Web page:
• A review of six different research studies showed that, when compared with endometrial ablation, Mirena was found to be just as effective in reducing monthly blood loss. Mirena was also found to be a good alternative to endometrial ablation because it's associated with fewer side effects and it does not affect future fertility. (Endometrial ablation can make it difficult to become pregnant.)
  • One study looked at Mirena as a treatment for heavy bleeding for one year. Mirena was found to be an effective treatment for three out of four women with heavy bleeding; about 79% of the women planned to continue using Mirena. This study showed that the levels of hemoglobin (the main component in red blood cells) increased at three and 12 months for women who used Mirena. This is important because heavy bleeding can lead to lower hemoglobin levels, which could put you at risk of becoming anemic.
  • A 2017 study evaluated the differences between Mirena, hysterectomy, and endometrial ablation for heavy bleeding. Mirena ranked as best with regard to the number of quality-of-life years, followed by a hysterectomy, and then endometrial ablation.

How It Helps

Mirena can help treat heavy bleeding in two ways:

  1. Mirena may lower the amount of bleeding you have each month.
  2. Your total blood loss per cycle may steadily decrease with continued Mirena use.

After the Mirena IUD is inserted, the progestin released helps reduce the monthly thickening of your uterine lining. This makes the lining thinner, so there is less of it to shed during your period.

This results in less bleeding.

How Long Does It Take to Work?

Mirena can reduce monthly bleeding in females with average or heavy periods. Most females who use Mirena will experience a reduction in blood loss after 3 to 6 months of use.

There is roughly an 80% decrease in blood flow within four months of insertion whether you have regular bleeding or heavy bleeding. After a year of use, over 95% of people have a reduction in bleeding.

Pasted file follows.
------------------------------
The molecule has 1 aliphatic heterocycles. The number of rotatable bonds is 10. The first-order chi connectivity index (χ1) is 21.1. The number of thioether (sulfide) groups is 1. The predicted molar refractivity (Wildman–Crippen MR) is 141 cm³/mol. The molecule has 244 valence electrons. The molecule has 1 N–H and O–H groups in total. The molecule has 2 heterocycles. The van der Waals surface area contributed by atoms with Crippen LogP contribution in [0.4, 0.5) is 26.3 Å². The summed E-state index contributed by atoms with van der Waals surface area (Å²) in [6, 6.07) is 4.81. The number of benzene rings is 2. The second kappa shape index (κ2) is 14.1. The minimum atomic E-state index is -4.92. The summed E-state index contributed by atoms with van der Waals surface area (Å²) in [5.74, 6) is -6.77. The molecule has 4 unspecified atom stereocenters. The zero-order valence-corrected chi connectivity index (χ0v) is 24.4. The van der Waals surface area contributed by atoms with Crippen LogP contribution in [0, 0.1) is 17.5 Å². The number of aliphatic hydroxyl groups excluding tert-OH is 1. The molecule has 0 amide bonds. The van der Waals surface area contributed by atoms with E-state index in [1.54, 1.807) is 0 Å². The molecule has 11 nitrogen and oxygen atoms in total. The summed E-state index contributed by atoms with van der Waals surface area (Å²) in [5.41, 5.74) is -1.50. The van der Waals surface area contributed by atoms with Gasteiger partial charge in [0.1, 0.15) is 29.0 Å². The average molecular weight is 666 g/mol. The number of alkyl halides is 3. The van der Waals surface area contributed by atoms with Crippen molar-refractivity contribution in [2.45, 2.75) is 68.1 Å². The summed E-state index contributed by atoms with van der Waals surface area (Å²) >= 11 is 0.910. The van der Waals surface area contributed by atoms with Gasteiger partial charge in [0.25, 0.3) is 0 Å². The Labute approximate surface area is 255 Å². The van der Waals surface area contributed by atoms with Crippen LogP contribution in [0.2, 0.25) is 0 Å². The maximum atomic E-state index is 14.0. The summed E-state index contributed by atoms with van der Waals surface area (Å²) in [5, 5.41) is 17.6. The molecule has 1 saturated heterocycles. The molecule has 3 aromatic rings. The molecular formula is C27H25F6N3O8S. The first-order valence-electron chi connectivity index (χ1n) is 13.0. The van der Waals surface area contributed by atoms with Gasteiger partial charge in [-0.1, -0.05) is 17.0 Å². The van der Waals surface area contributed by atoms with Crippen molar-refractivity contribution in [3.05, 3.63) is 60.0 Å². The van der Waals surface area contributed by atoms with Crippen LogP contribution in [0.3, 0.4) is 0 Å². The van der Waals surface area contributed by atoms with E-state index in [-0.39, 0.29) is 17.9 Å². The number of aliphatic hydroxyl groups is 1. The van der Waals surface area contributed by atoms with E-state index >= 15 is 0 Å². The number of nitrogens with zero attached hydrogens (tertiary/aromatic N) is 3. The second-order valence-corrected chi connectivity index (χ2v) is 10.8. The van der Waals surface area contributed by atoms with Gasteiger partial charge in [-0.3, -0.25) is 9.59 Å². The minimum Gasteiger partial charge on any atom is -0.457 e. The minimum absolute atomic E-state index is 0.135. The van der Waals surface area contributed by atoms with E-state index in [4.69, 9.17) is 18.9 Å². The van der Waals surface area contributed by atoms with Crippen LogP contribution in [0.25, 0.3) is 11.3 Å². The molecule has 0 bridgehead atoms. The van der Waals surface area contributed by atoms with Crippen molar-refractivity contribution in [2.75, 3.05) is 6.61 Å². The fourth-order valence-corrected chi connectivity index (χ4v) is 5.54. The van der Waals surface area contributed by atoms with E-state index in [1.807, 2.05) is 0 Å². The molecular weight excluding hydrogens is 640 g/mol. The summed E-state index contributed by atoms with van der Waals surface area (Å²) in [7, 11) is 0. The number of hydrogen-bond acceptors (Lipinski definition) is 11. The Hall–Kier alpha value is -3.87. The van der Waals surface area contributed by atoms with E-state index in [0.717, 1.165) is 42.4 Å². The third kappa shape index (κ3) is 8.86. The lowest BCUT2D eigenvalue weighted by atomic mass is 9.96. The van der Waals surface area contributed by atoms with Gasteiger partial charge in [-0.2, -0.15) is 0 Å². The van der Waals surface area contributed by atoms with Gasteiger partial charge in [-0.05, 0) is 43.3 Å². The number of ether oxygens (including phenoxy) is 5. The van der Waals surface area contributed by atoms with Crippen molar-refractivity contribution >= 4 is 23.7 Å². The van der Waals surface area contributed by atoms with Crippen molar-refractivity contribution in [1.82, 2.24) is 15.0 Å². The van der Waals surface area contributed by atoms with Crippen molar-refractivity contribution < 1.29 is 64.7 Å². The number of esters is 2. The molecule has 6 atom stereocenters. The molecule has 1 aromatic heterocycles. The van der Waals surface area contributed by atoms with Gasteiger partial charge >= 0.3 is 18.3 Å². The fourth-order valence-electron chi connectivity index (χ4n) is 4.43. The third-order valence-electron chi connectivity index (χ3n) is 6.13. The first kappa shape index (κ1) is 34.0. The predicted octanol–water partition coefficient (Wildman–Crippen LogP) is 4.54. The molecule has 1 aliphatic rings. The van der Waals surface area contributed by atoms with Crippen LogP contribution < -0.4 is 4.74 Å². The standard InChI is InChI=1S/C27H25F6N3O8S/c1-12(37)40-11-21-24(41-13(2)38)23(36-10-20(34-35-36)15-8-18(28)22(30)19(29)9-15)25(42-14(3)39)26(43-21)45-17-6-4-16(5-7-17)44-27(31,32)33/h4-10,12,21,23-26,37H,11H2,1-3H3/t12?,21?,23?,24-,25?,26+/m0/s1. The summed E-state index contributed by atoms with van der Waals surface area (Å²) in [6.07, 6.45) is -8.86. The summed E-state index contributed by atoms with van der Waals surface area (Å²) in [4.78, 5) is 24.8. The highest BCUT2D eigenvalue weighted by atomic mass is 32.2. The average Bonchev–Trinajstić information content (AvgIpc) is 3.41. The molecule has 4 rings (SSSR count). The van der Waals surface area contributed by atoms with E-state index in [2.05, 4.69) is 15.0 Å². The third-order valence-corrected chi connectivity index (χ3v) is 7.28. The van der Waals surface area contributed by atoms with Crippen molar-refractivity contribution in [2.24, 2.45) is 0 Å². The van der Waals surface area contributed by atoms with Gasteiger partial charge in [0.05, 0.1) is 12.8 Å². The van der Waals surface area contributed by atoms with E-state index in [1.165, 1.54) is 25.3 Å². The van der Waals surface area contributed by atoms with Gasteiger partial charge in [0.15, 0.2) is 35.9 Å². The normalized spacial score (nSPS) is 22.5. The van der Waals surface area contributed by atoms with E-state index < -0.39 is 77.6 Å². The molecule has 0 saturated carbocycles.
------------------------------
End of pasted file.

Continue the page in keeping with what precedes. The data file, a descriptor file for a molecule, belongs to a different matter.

Is Spotting With Mirena Normal?

Some people fear that Mirena won't help early on, as they notice that they have more spotting rather than less. It's important to point out that more days of spotting or irregular bleeding is normal after Mirena has been inserted. It usually decreases after a few months of use.

A Word From Verywell

Mirena can significantly reduce menstrual bleeding for the majority of people who have this IUD inserted. This may help with lifestyle issues and reduce the potential for anemia.

Amongst its advantages, it is less invasive than a surgical procedure and preserves your fertility better than other treatment options.

Any method of reducing menstrual bleeding can have side effects, and it's important to have a careful discussion with your healthcare provider about what is right for you.

11 Sources
Verywell Health uses only high-quality sources, including peer-reviewed studies, to support the facts within our articles. Read our editorial process to learn more about how we fact-check and keep our content accurate, reliable, and trustworthy.
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Additional Reading

By Dawn Stacey, PhD, LMHC
Dawn Stacey, PhD, LMHC, is a published author, college professor, and mental health consultant with over 15 years of counseling experience.